TransBot a.k.a. Astro Flash (1986)
By: Sega Genre: Shooting Players: 1 Difficulty: Medium
Featured Version: Master System First Day Score: 36,940
Also Available For: Nothing
Despite being pretty popular here in the UK, the Master System was never really the most popular console of all-time. The comparative lack of games could be one reason, the NES was awash with thousands of games after all, but it's still a shame as Sega's sleek-looking console was pretty innovative for its time. Among the bright ideas it housed was a 'Smart Card' system, adapted from an accessory for Sega's earlier Japan-only console, the SG-1000, which was an alternative to the high-cost ROM cartridges used for most games. The card system was effectively home to a budget range of games early in the Master System's life before being dropped, but considering the number of games released on the format barely reached double figures, it didn't really matter too much!
TransBot was, however, one of the few games to find a use for Sega's card format (although it was later released on cartridge too, which kind of defeated the object). It's a pretty basic horizontally scrolling shmup set after a nuclear war. Having sought refuge underground, Mankind slowly starts to emerge only to find Dalaus, a computer left over from the old world, has designs on the planet itself and has sent its minions to see us off! Luckily, our hero has access to at least one device with which to try and stop them - the CA-214 fighter. This 'TransBot' fighter initially seems normal enough, but it has the ability to change its form, and with these changes come new armaments. The default form of the fighter is a fairly unassuming jet / spaceship type craft which movies slowly and is equipped with a puny forward shot.
Enemies come in a variety of small, uncomplicated forms, and are easily dispatched, even with the default craft. However, they move much more quickly, and often in screen-spanning formations, so it's sometimes easier to just avoid some of them. Trundling periodically along the bottom of the screen is a small truck which is apparently a munitions vehicle which, when shot, will release an icon branded with a question mark. Collecting this will trigger the power-up bar at the top of the screen to begin cycling through letters A - G, each denoting a particular power-up. Press the button to stop it moving and you'll get the weapon it landed on. Many of these involve your craft transforming into a robot with increased firepower such as simultaneous forward and rear shots, three-way shots, wide shots, etc. However, this also makes the craft larger and therefore more likely to be hit. Luckily your craft can also be powered-up in its smaller form too!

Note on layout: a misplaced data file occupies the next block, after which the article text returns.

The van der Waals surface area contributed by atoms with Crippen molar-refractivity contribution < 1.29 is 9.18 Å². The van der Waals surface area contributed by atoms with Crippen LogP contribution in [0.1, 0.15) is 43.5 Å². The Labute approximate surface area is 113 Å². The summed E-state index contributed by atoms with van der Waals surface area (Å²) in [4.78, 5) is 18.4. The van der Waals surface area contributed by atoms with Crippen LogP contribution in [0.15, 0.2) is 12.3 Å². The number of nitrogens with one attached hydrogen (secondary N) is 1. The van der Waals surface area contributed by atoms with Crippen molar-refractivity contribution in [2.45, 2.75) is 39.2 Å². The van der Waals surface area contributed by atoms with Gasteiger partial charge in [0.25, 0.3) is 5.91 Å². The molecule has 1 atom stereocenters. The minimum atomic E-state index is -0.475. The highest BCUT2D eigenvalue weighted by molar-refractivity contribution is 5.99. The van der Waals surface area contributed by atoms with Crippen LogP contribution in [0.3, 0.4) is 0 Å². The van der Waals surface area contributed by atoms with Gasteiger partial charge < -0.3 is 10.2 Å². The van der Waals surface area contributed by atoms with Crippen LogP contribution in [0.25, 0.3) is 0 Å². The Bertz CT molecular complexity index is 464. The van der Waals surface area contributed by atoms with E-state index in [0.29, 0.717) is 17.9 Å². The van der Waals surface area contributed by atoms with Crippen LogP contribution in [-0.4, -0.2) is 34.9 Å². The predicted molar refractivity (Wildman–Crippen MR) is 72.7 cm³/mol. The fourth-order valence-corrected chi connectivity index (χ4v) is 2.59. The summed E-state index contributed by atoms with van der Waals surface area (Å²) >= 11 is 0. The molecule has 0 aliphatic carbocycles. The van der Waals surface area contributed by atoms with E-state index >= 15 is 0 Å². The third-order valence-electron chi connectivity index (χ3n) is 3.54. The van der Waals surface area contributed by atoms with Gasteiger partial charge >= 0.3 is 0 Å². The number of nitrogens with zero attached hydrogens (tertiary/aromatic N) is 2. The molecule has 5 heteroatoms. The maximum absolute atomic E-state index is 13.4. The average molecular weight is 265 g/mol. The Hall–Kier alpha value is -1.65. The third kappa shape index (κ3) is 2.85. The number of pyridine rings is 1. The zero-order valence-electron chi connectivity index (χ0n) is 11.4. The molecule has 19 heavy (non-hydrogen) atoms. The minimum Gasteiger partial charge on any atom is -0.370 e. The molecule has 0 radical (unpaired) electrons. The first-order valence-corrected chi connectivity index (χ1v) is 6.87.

Unlike most shmups, rather than lasting until the player loses a life, these power-ups only last for a limited time and it's not long! Fortunately the munitions trucks are frequent and certain weapons are more suitable for particular sections, so it actually works out pretty well. This isn't the only slightly unusual feature in TransBot either. Your ship has an energy bar for one thing, which allows you to sustain several enemy hits before going down rather than falling victim to a single strike. Also, and perhaps most obviously, there is no real level structure, with the game instead cycling through two different types of background - a pretty standard, planetary surface, and a metallic-looking enemy base of some sort ending in a boss - and the game goes on, cycling through them forever as far as I can tell! This makes TransBot an excellent score-attack game, something backed up by the fact that world authority on score-keeping, Twin Galaxies, has an official record for the game!
Given the popularity of the Transformers at the time this was released, it's not hard to see where the inspiration for the main character came from, but I'm not really sure it works too well. It's at best an under-used gimmick here, but does that make this a bad game? Well, back when my trusty Master System was my main console of choice and its games were freely available in high-street stores, I always steered clear of this game. Every magazine review I saw of the game slated it, despite its cheaper price point. If it was that bad then, it must be terrible now, right? Well, no actually. Being both a budget game as well as an early release for the Master System, TransBot is understandably basic, in concept as well as aesthetics, but it's actually not at all bad, and certainly not as bad as I've believed all these years! Yes, the graphics and sound are bland and repetitive, and with games like R-Type, Fantasy Zone, Cloud Master, and others available, there seems to be little reason to play this, and I'm guessing this is from where the aforementioned scorn originates, but it's a decent enough little blaster which is challenging, addictive, and good fun.
RKS Score: 6/10